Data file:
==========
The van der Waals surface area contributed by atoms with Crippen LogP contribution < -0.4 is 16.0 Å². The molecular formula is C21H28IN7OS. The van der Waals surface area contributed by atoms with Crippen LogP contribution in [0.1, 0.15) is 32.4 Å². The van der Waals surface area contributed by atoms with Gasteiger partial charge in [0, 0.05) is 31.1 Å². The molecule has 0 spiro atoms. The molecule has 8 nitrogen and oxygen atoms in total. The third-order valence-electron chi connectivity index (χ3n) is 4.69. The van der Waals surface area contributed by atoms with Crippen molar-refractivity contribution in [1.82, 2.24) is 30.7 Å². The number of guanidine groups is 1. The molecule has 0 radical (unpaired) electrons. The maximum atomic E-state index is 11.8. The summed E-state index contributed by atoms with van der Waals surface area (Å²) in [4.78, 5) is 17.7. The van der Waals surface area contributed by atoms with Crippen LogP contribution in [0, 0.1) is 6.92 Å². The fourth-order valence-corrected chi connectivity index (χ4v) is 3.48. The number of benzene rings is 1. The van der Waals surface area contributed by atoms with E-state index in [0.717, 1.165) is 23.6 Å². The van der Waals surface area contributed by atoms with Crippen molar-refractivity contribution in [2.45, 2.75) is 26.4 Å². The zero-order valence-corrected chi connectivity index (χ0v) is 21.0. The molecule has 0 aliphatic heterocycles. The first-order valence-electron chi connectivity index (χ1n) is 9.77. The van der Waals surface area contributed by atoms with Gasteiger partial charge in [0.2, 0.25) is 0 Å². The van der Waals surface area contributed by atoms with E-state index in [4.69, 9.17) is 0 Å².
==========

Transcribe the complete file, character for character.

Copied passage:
The van der Waals surface area contributed by atoms with Crippen LogP contribution < -0.4 is 16.0 Å². The molecular formula is C21H28IN7OS. The van der Waals surface area contributed by atoms with Crippen LogP contribution in [0.1, 0.15) is 32.4 Å². The van der Waals surface area contributed by atoms with Gasteiger partial charge in [0, 0.05) is 31.1 Å². The molecule has 0 spiro atoms. The molecule has 8 nitrogen and oxygen atoms in total. The third-order valence-electron chi connectivity index (χ3n) is 4.69. The van der Waals surface area contributed by atoms with Crippen molar-refractivity contribution in [1.82, 2.24) is 30.7 Å². The number of guanidine groups is 1. The molecule has 0 radical (unpaired) electrons. The maximum atomic E-state index is 11.8. The summed E-state index contributed by atoms with van der Waals surface area (Å²) in [4.78, 5) is 17.7. The van der Waals surface area contributed by atoms with Crippen LogP contribution in [0, 0.1) is 6.92 Å². The fourth-order valence-corrected chi connectivity index (χ4v) is 3.48. The number of benzene rings is 1. The van der Waals surface area contributed by atoms with E-state index in [0.717, 1.165) is 23.6 Å². The van der Waals surface area contributed by atoms with Crippen molar-refractivity contribution in [2.45, 2.75) is 26.4 Å². The zero-order valence-corrected chi connectivity index (χ0v) is 21.0. The molecule has 0 aliphatic heterocycles. The first-order valence-electron chi connectivity index (χ1n) is 9.77. The van der Waals surface area contributed by atoms with Gasteiger partial charge in [0.2, 0.25) is 0 Å². The van der Waals surface area contributed by atoms with E-state index in [4.69, 9.17) is 0 Å².